the reformation could be posponed or accelerated , since
1 if the papacy are sheltered while the ottomans go on to invade italy they can claim
2 the HRE make an antipope to challenge the french pope seeing this another western shicim like that of the 14th century happens
3 the pope would try to unite the HRE and france ie making the french king the HR emeperor and thus with the turks comming to his lands he would attack them
4 the turks take the seat of catholisim thefore the people unite agains them , thus no reformation

i dont know how the wars would change with the pope in france , and maxemilian later charles V with the turks in rome
 
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I can't see a way that some sort of Reformation can be avoided, with the emergence of rationalism and wider Biblical study raising questions about the more 'superstitious' aspects of the Catholic Church's practices. Not to mention the advent of the printing-press to quickly publicise and distribute critical material. I think it's almost inevitable that something resembling the 'five solae' will emerge.

What you might see is a stronger attempt to prevent a schism (from either side of the debate) in light of the greater Turkish threat - unless it becomes a case of 'the enemy of my enemy is my friend'. IIRC, the early Reformers were of interest to the Ottomans because of their mutual iconoclasm, amongst other things. There were certainly attempts to establish friendly relations even with Elizabethan England, though there was never a question of Protestantism calling itself a denomination (or, indeed, several denominations) of Islam.
 
I mean, there was no reformation in Hinduism, Buddhism, Daoism or Islam, though to be fair, in the case of Buddhism and Daoism, there was always Confucianism which did serve to point towards a more "rational", quasi-atheistic worldview that kept Buddhism and Daoism largely in check, even in the periods of Vajrayana dominance.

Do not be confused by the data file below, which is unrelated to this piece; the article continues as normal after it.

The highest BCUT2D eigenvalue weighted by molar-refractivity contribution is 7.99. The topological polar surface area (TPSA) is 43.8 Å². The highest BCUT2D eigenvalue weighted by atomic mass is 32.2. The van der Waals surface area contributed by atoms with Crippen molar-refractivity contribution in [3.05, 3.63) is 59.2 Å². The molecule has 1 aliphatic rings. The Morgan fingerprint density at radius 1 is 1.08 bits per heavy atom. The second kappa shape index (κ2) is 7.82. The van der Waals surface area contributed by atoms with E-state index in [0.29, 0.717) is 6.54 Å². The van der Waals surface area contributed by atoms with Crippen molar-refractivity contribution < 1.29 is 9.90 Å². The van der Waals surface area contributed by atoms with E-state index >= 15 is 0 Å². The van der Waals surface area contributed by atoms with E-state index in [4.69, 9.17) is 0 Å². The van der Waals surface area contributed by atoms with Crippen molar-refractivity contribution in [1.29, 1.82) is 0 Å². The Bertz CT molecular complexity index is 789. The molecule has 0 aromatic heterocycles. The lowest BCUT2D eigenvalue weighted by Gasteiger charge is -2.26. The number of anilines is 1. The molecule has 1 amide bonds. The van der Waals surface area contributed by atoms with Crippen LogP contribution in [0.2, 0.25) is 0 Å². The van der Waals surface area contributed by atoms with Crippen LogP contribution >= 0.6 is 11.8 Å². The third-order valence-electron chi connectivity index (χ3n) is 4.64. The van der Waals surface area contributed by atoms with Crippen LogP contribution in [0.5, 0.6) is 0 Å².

If Rome fall to the Turks, the Reformation is pretty unlikely as the corruption of the Church will be a smaller problem, I’m pretty sure that Luther would have tolerated indulgences if the money had gone to reconquer lost Christian territory and free the Christians of these lands and not to bling for corrupt clergymen. With the central authorities weakened we would likely also have seen greater tolerance for greater heterodox theological debate. The German princes would also be more likely to join behind the emperor if the Turks was seen as a greater threat.
 
Seems fine. What about Henry? Will he still create the Anglican Church if his divorce is not accepted? If he was married to Catherine of Aragon of course...

And Calvin? Would he be butterflied away? There are more reformers than Luther. Luther could be butterflied if the Church reforms somewhat.
As for Henry, that was in my eyes an entirely political affair. The divorce was not granted because Catherine was the sister of the man who had just sacked Rome and thus had the pope by his balls.

As for the reformation in general, there are more and more church historians that claim that the reformation was well underway before 1500. They point to the consiliarism of the 14th century and f.i. Hus as protoreformer(there were more) I see still a discussion about grace emerging in the 16th century with roles both for Luther and Calvin, and their ideas and those of catholics will be widely spread through pamflets over large parts of Europe, but without political backing a great break like in OTL will not happen. Still there will be lots of unrest and possibly revolts until the Church gets its act together. In my eyes that means the improvement of pastoral care, the most important change of the council of Trent.